Search Results for "France" : 50

by / on October 12, 2011 at 2:36 pm / in Most Recent Column, Opinion, World

From Paris With Love

…And it’s plausible that Marine Le Pen, the leader of the far right National Front, could become the President of France. Yet the most disturbing trend is that this growing nativism has turned much of Europe against a group of its own citizens – the Roma. The most evident instance of this was France’s deportation of hundreds of Roma last year. Although there have been large Roma populations in France for centuries, French authorities are now crack…

Read more ›
by / on March 27, 2013 at 1:15 am / in Africa, World

There’s Something About Mali

…lps solidify their support among specific communities, yet deepens the divide between them. Within this context, France currently supports the opening of talks between the MLNA and the government. France assumes that the secular MLNA is more in line with their interests than Islamists, despite the fact that the MLNA also has a history of extremism and terrorist attacks. The Malian government has steadfastly refused to engage in talks with the MLN…

Read more ›
by / on October 1, 2012 at 9:40 pm / in Opinion, World

More of the Same: An Update

…riority for the government, which, according to Gabriele Parussini of the Wall Street Journal, is eager to “keep France out of the hazardous debt spiral that has left several eurozone countries shunned by financial markets or forced to borrow at punishingly high interest rates.” Much like Spain, concerns abound in France that economic growth has long since deteriorated and unemployment has risen upwards of 10 percent. We should probably mention G…

Read more ›
by / on May 9, 2014 at 8:53 pm / in Uncategorized

The War of Alawite Aggression?

by We don’t want bread or tahina, we want freedom for our prisoners. Butheina Sha’aban, the Syrian people aren’t hungry… The people want the fall of the regime!” These were chants from initial protests in Dera’a from the parents of incarcerated child prisoners in March 2011 after Butheina Sha’aban, President Bashar al-Assad’s adviser, told him to increase food subsidies instead. In March 2011, the citizens of Dera’a in the south of Syr…

Read more ›
by / on October 10, 2012 at 11:02 pm / in Opinion, Uncategorized, World

Bringing Everyone to the Table

by from Wikimedia Commons In March, Tuareg separatists seized control of the northern two thirds of Mali. Claiming that they had long been ignored by the central government based in the south, the National Movement for the Liberation of Azawad (MNLA) launched a campaign for independence in January 2012. The Tuaregs have harbored secessionist dreams for years, but their calls have been roundly rejected by the international community. So…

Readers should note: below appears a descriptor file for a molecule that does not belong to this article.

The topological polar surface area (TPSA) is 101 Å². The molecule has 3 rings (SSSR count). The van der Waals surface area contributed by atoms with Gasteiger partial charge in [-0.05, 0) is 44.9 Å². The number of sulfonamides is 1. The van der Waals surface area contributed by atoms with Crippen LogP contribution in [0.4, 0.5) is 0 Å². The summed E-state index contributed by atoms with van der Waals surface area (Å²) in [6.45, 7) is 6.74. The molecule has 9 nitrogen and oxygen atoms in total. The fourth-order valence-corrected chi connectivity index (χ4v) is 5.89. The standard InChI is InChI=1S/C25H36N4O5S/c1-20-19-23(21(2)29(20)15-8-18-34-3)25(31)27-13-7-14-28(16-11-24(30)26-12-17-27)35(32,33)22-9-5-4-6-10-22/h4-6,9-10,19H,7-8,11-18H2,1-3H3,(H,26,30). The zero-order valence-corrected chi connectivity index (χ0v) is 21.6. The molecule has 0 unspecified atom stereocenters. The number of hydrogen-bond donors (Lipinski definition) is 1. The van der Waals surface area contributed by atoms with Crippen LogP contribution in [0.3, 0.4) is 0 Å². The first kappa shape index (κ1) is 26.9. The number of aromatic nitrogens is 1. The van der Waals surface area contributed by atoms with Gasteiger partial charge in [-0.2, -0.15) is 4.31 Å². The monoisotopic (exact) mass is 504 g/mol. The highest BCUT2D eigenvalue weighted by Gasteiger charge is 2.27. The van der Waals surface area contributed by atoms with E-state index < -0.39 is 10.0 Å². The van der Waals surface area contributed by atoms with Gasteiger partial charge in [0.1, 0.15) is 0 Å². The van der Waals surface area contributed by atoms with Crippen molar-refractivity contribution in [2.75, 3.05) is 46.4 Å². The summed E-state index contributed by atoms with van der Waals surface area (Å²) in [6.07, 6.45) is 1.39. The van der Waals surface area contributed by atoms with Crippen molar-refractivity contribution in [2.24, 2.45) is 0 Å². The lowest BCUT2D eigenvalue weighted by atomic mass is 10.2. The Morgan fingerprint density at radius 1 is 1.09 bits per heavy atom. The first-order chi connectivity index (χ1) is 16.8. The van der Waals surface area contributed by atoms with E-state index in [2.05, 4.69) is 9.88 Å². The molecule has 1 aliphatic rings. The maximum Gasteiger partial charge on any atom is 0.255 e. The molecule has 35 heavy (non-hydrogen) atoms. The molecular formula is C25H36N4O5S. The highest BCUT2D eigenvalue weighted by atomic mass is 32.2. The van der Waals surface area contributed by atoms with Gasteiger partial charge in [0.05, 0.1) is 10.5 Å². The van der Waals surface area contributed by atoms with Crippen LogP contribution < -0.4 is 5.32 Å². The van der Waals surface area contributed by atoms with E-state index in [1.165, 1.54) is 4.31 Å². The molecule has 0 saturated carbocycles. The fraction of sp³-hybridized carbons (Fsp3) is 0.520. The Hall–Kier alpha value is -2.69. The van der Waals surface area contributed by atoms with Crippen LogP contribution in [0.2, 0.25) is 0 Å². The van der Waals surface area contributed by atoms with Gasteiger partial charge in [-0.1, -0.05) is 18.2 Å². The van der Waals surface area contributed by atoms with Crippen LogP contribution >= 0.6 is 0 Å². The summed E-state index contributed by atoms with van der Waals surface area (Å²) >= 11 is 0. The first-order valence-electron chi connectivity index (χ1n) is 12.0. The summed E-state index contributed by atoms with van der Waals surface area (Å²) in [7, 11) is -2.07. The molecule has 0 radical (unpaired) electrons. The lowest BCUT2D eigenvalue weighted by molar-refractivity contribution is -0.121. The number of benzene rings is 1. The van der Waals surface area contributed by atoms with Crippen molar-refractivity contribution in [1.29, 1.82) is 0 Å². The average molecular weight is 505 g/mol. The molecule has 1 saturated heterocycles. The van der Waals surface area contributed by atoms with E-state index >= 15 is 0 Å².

Read more ›
by / on July 17, 2014 at 8:47 am / in Middle East, Web Columnists

ISIS or ISIL or Just IS?

by   A map of the original agreement As the Islamic State (IS) stampedes over the Iraq-Syria border, the national boundaries that partition the Middle East have seldom seemed less legitimate. The division of the Middle East into independent states, a product of colonial machinations, yielded borders that have been relatively unchanged for almost a century. Because IS ignores these borders and possesses no international legitimacy…

Read more ›
by / on January 3, 2014 at 11:50 pm / in Cover Story, Latin America, Winter 2013, World

Red Hot Chile-crats

by With its unique history, culture, and geographic diversity, Chile provokes the interest of observers and analysts. Yet, it is one of Chile’s more scarcely commented upon features − its outlandish political system− that has great potential to yield some truly valuable insights. A function of its tumultuous recent past, Chile’s political set-up possesses many unusual features. The country remains the only one with a binomial electora…

Read more ›
by / on May 2, 2007 at 9:33 pm / in Issue, Main Menu, Middle East, World

How (Not) to Conclude the Debate on the Armenian Genocide

by You hear the story every year around this time: Turks massacred hundreds of thousands of Armenians in the early 1900s. The modern state of Turkey claims that the crumbling Ottoman state did not premeditate or direct the killings, noting that the Turks suffered as many deaths as the Armenians. Armenians, for their part, want the episode recognized as genocide, and they blame the international community for its inattention and hypocri…

Read more ›
by / on March 30, 2013 at 11:50 am / in Opinion, World

Man at a Crossroads

by It has been a rough month for French politicians: Jerome Cahuzac, the Minister for the Budget has abdicated over a scandal involving an alleged undisclosed account at UBS, a Swiss bank UBS. Francois Hollande, the president, after less than a year in office, has seen his approval ratings drop radically to a meager 30%. But perhaps, the worst week award goes to ex-President Sarkozy, who is formally under examination for “abuse of weak…

Read more ›
by / on January 31, 2012 at 2:30 pm / in Opinion, World

The Rocky Fate of the Euro

by The past year has been a most tumultuous one for the nations of the euroz one, from the sunny shores of debt-ridden Greece to her disgruntled northern neighbors. The seventeen-member union has approached the brink of disaster and backed down seemingly several times a day for months, exhausting lenders and spectators, while inciting political unrest throughout the region. While bill after bill intended to increase liquidity in Europe…

Read more ›